2.      STANDARD: State may implement reasonable regulations that don’t interfere in a significant manner with decisions to enter marriage.  
3.      HELD: No valid marriage.
4.      Directory State Statutes: Excuses/forgiveness. Mandatory statutes: No excuses!
c.       Common Law Marriages
                                                              i.      Requirements – by clear and convincing evidence
1.      Present intent
2.      Agreement to enter into marriage
3.      Cohabitation
4.      Public assumption of marital duties
                                                            ii.      Crosson v. Crosson
1.      FACTS: Bruce and Barbara were married but divorced. After divorce, Bruce asked Barbara to come back and be his wife. Unknown to Barbara, Bruce married another woman. Barbara sued for divorce, claiming she was Bruce’s common law wife.
2.      HELD: Valid common law marriage. No impediment to remarriage. Wife didn’t remove wedding band. Parties filed taxes together.  Husband’s other relationships doesn’t make the marriage less valid.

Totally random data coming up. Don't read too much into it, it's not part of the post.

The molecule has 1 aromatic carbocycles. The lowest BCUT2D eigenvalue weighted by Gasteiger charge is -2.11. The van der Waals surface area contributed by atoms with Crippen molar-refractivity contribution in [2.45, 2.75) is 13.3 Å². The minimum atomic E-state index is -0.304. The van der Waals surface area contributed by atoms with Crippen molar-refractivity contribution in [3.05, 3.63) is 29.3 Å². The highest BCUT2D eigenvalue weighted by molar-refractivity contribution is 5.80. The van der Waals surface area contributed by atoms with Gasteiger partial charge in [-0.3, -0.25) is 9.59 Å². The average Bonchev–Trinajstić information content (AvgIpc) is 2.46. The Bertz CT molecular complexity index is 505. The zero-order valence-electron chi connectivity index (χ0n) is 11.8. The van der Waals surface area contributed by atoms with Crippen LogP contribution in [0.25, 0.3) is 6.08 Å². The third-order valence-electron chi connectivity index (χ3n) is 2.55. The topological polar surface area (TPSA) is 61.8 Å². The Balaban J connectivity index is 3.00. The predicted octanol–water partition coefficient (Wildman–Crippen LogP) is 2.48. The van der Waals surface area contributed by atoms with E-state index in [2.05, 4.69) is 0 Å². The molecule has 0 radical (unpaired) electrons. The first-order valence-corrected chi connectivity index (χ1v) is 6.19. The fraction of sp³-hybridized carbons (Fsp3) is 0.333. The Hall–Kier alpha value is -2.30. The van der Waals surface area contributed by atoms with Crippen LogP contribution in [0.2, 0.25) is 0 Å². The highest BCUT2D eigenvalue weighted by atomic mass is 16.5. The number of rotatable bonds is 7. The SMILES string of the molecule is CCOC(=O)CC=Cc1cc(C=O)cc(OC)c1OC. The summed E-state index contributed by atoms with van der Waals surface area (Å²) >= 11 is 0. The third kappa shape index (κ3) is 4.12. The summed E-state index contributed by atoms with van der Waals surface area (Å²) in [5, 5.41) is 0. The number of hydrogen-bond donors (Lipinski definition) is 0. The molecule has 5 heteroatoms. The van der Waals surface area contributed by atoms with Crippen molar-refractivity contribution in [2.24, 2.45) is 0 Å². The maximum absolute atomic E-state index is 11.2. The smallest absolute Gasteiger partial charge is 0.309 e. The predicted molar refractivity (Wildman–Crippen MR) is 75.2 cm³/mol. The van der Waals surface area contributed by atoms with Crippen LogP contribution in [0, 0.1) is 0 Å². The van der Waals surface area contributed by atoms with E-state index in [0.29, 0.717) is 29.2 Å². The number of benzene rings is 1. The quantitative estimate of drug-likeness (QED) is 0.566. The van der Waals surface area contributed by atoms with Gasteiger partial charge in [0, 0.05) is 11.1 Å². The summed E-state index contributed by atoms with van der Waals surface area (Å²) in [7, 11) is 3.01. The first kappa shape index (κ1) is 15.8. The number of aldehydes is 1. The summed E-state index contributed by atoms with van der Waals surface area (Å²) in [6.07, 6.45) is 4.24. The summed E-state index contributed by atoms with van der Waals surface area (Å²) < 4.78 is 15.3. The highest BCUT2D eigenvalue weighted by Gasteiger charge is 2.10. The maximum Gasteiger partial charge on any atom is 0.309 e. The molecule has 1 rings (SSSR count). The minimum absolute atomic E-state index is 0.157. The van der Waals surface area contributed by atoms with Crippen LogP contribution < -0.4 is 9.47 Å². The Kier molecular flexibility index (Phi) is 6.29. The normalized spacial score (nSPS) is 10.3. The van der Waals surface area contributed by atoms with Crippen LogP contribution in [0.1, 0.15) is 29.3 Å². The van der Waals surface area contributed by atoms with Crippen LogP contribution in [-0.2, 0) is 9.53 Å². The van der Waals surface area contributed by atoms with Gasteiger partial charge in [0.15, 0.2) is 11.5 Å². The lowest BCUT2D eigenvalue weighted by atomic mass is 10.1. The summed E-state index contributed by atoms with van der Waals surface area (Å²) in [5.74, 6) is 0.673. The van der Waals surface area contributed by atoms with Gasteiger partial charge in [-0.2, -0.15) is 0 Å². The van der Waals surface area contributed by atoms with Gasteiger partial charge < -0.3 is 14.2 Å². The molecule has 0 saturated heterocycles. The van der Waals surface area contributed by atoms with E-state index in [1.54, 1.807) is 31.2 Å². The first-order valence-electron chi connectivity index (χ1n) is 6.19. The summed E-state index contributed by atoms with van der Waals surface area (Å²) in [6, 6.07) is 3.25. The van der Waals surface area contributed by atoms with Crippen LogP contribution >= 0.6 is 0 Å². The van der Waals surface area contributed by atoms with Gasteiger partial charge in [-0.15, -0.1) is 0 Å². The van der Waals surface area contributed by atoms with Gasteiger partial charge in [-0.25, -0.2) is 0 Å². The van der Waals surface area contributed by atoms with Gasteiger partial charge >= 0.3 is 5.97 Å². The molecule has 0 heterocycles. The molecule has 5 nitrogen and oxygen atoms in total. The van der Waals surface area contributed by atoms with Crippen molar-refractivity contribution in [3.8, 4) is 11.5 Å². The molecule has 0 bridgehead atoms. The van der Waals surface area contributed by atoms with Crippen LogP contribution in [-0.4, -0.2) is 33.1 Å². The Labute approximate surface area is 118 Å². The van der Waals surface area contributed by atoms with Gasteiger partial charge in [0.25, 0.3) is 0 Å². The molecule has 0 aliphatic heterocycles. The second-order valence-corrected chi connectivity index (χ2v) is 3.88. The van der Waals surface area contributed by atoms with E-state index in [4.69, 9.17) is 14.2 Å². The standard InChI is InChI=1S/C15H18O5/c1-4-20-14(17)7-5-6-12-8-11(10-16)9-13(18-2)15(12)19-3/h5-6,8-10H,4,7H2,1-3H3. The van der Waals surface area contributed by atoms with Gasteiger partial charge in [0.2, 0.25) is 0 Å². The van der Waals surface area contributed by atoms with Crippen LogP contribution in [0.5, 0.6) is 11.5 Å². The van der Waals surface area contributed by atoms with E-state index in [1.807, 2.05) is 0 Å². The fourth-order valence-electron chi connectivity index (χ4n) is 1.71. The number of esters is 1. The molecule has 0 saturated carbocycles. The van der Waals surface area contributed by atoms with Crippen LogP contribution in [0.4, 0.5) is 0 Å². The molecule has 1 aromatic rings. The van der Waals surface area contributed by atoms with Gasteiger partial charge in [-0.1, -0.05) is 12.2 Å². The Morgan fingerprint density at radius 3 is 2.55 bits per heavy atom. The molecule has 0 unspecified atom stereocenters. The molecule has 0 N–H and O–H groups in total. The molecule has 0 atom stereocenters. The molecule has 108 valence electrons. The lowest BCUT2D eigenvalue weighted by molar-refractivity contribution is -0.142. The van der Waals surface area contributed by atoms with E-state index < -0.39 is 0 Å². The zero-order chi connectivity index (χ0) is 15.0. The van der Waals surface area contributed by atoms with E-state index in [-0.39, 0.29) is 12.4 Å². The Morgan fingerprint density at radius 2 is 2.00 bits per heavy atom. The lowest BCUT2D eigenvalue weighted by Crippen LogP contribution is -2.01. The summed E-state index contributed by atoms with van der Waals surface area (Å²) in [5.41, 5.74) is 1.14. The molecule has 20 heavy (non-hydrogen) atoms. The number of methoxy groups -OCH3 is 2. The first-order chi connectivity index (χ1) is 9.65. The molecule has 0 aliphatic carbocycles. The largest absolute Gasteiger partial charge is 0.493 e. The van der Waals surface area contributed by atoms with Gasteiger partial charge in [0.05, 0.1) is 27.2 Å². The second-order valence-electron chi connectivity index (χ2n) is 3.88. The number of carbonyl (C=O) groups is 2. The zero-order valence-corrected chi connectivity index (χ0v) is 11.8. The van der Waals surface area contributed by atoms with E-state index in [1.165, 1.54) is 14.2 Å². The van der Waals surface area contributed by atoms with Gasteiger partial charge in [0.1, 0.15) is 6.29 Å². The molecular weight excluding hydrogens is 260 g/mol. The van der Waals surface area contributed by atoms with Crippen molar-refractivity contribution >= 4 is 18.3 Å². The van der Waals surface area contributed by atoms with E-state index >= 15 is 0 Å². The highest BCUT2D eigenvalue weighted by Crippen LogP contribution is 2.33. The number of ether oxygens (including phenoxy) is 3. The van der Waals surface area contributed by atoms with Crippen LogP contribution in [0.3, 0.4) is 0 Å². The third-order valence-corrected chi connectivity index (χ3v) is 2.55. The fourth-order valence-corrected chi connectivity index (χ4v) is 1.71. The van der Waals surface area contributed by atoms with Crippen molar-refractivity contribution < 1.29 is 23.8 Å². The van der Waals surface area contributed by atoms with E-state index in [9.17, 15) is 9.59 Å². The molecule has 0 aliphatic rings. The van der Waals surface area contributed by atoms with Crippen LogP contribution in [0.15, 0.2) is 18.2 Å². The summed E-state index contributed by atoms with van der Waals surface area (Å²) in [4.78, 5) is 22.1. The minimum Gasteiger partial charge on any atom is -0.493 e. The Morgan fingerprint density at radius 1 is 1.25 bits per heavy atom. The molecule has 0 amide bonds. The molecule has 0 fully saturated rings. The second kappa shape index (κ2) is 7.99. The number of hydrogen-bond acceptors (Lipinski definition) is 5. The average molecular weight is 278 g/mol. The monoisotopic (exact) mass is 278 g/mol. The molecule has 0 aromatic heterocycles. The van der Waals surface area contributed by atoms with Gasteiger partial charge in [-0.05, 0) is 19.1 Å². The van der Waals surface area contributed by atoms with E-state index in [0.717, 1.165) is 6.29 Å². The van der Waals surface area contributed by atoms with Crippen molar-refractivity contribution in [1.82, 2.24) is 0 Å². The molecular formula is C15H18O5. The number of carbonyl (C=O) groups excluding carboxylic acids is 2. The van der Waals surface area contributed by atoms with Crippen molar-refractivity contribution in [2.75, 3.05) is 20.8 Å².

d.      Putative Marriages
                                                              i.      Definition
1.      Marriage where one or both of the parties were ignorant of an impediment that made their marriage invalid. 
2.      Must be contracted with a good faith belief the marriage was valid
3.      Cohabitation not required.
                                                            ii.      Rebouche v. Anderson